Wednesday, 13 January 2010

There Can Be Only One

For quite a while now, Firefox 3.6 has been done as far as most Gecko work is concerned. Meanwhile all kinds of exciting things are happening on trunk, but we haven't been blogging enough about them. I'll try to do that a bit more starting today, and I encourage my colleagues to do the same!

Since it was first designed, Gecko has supported multiple presentations per document (in code terms, multiple nsIPresShells per nsIDocument). The idea is that you would be able to have multiple views of the same document, each with different style sheets and layouts, and display and even edit the views simultaneously and have them all stay in sync. It sounds cool, and the idea also appears in the DOM specs (see document.defaultView), but the reality is that there is no need for this feature in Web browsers, as Dave Hyatt pointed out a long time ago. (Different views into the same presentation --- e.g., live thumbnails --- are useful, but that's a different and much simpler feature.) Supporting multiple presentations just adds unnecessary complexity.

The only use of multiple presentations in Gecko was for printing and print preview. When printing or previewing a document, we'd create a temporary extra presentation. But for printing you don't need a new presentation for the same document, it's fine to make a copy of the document and create a presentation for the copy. In fact this is a better approach, because you can print or display a preview while continuing to change the original document. You don't want to be displaying a print preview while a script keeps making changes to the document; apart from not being what the user wants, we never supported such dynamic changes properly, so we had to carefully freeze scripting while a print preview was displayed. This was complex and fragile.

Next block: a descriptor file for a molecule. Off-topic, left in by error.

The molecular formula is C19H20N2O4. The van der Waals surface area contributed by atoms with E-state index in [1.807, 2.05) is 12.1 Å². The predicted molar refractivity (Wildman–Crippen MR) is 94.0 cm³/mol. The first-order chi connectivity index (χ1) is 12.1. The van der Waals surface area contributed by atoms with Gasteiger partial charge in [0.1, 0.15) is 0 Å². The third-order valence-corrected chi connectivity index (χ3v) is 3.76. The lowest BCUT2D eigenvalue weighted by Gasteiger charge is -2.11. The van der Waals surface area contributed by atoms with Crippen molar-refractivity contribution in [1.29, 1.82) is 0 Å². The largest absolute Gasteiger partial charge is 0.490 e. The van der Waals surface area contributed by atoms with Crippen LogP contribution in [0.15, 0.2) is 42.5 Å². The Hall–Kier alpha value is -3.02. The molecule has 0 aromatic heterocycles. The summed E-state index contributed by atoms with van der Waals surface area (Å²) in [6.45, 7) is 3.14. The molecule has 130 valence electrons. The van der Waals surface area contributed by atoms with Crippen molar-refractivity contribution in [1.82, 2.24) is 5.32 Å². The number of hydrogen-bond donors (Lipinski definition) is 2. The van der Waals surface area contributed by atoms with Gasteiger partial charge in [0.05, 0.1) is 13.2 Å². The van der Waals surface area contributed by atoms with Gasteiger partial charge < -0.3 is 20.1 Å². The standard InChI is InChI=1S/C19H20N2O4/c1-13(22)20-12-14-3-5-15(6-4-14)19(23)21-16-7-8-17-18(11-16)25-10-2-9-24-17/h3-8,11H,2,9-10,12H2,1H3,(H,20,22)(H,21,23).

Thanks to Olli Pettay this is all history now. He went ahead and implemented the document copying approach for printing and print preview. This approach let us fix a lot of bugs more easily. For example, we can take a snapshot of the current frame of each animated image --- and video, and plugins --- when copying the document, so the copy is truly static (although you can still change the layout, e.g. by changing the page margins). We don't have to worry about temporarily freezing scripts --- we just disable scripting altogether in the copied document.

Better still, this let Olli go ahead and remove the support for multiple presentations. This lets us do various simplifications and optimizations. In particular, before, each presentation had a hash table mapping elements to their "primary frames" used for rendering that element in that presentation. Now a DOM element can have a direct pointer to its primary frame. This is more efficient and also lets us use much simpler code since we no longer need to maintain primary frame maps.

In general there are lots of places in our code where we used to have to think "am I using the right presentation for this document"? We no longer have to think about that.

One architectural misfeature eliminated. Stay tuned for more :-).


  1. Another things you might want to look into removing is microsummaries, since it seems like it got lost back with Firefox 2.0, and no one's bothered to do anything with it. I filed a bug for that a while ago.
    Instead, HTML5 is the future! :D

  2. js chrome drawwindow
    I tried your sample code on canvas drawwindow
    but got in the js chrome debugger:
    method drawWindow is undefined
    how I can implement in js canvas the .drawWIndow
    any code sample will help